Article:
The scheduling activity took most of Wilkins’s time until February. Security again became an issue when three sophomores were assaulted because they refused to give up their lunch money during a “shakedown. ” It was believed that the assailants were from outside the school. Several teachers approached Parker and asked him to request security guards from the Board of Education. Again he declined, but he asked Bill Jones, a vice principal at the school, to secure all doors except the entrances to each of the four houses, the main entrance to the school, and the cafeteria.
This move appeared to reduce the number of outsiders in the school. In May a disturbance occurred in the cafeteria that grew out of a fight between two boys. The fight spread and resulted in considerable damage to the school, including the breaking of classroom windows and desks. The disturbance was severe enough for Parker to close the school. A number of teachers and students reported that outsiders were involved in the fight and in damaging the classrooms. Several students were taken to the hospital for minor injuries but all were released.
A similar disturbance occurred two weeks later and again the school was closed. The Board of Education then ordered a temporary detail of municipal police to the school despite Parker’s advice to the contrary. In protest of the assignment of the police detail, 30 of Marshall’s 68 teachers staged a walkout that was joined by over half the student body. The police detail was removed from the school, and an agreement was worked out by an ad hoc subcommittee of the Board of Education with informal representatives of teachers who were for and against assigning a police detail.
The compromise called for the temporary stationing of a police cruiser near the school. 3 494-070 Thurgood Marshall High School Kane’s First Week at Marshall High David Kane arrived at Marshall High on Monday, July 15, and spent most of his first week interviewing individually the school’s key administrators. (See Exhibit 2 for a listing of Marshall’s administrative staff as of July 15. ) He also had a meeting with all of his administrators and department heads on Friday of that week. Kane’s purpose in these meetings was to familiarize himself with the school, its problems, and its key people.
His first interview was with William Jones, who was one of his vice principals. Jones, an AfricanAmerican, had previously worked as a counselor and then as vice principal of a middle school. Kane knew that Jones had a reputation as a tough disciplinarian and was disliked by many of the younger faculty and students. However, Kane had also heard from several teachers, whose judgment he respected, that Jones had been instrumental in keeping the school from blowing apart in the preceding year.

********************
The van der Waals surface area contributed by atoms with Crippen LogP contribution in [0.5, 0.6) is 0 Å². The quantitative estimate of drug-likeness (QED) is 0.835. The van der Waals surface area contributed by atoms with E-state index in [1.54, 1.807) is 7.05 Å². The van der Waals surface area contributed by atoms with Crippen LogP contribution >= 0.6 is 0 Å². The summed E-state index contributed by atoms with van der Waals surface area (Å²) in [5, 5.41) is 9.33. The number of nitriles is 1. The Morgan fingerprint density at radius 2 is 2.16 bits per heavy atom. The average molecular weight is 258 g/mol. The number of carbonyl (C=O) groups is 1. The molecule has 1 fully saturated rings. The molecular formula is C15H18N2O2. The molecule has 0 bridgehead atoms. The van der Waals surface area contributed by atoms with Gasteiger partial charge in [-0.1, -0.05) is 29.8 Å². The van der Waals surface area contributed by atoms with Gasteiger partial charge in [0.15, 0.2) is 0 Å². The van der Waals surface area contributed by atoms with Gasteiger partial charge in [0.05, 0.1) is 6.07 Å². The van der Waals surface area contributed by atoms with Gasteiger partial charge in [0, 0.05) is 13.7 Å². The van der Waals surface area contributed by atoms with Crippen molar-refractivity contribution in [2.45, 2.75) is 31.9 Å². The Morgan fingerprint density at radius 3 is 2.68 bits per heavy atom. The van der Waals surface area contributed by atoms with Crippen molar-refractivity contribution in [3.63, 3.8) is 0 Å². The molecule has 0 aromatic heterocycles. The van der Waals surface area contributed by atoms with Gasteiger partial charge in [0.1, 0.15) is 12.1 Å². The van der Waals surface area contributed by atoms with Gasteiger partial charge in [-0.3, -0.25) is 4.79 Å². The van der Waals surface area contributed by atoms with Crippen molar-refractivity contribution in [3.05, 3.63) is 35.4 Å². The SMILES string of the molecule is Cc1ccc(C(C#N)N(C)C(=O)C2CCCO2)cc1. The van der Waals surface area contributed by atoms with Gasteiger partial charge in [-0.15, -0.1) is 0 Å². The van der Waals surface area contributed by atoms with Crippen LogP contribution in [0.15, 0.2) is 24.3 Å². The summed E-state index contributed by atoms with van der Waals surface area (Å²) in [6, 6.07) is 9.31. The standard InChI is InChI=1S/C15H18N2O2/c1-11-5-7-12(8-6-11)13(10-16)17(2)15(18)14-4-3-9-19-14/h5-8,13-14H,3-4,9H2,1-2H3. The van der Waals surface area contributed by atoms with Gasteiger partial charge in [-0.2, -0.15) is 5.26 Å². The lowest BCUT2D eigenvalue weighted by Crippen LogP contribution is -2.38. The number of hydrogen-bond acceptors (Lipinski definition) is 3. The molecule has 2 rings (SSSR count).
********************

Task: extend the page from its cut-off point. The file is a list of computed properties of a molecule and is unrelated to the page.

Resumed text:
It became clear early in the interview that Jones felt more stringent steps were needed to keep outsiders from entering the building. In particular, Jones urged Kane to consider locking all of the school’s 30 doors, except for the front entrance, so that everyone would enter and leave through one set of doors. Jones also told him that many of the teachers and pupils had become fearful of being in the building and that “no learning will ever begin to take place until we make it so people don’t have to be afraid anymore. At the end of the interview, Jones told Kane that he had been approached by a nearby school system to become its director of counseling but that he had not yet made up his mind. He said he was committed to Marshall High and did not want to leave, but that his decision depended on how hopeful he felt about its future. As Kane talked with others, he discovered that the “door question” was one of considerable controversy within the faculty and that both pro and con feelings ran high. Two of the housemasters in particular—Wesley Chase, an African-American, and Frank Kubiak, a white—were strongly against closing the house entrances.
The two men felt that such an action would symbolically reduce house autonomy and the feeling of distinctness that was a central aspect of the house identity and pride they were trying to build. Wesley Chase, master of C House, was particularly vehement on this issue as well as on the question of whether students of one house should be allowed to take classes in another house. Chase said that the flexible staffing program introduced the preceding year had nearly destroyed the house concept and that he, Chase, would resign if Kane intended to expand the crosshouse enrollment of students.
Chase also complained about what he described as interference from department heads in his teachers’ autonomy. Chase appeared to be an outstanding housemaster from everything Kane had heard about him— even from his many enemies. Chase had an abrasive personality but seemed to have the best operating house in the school and was well liked by most of his teachers and pupils. His program also appeared to be the most innovative of all. However, it was also the program that was most frequently attacked by the department heads for lacking substance and for not covering the requirements outlined in the system’s curriculum guide.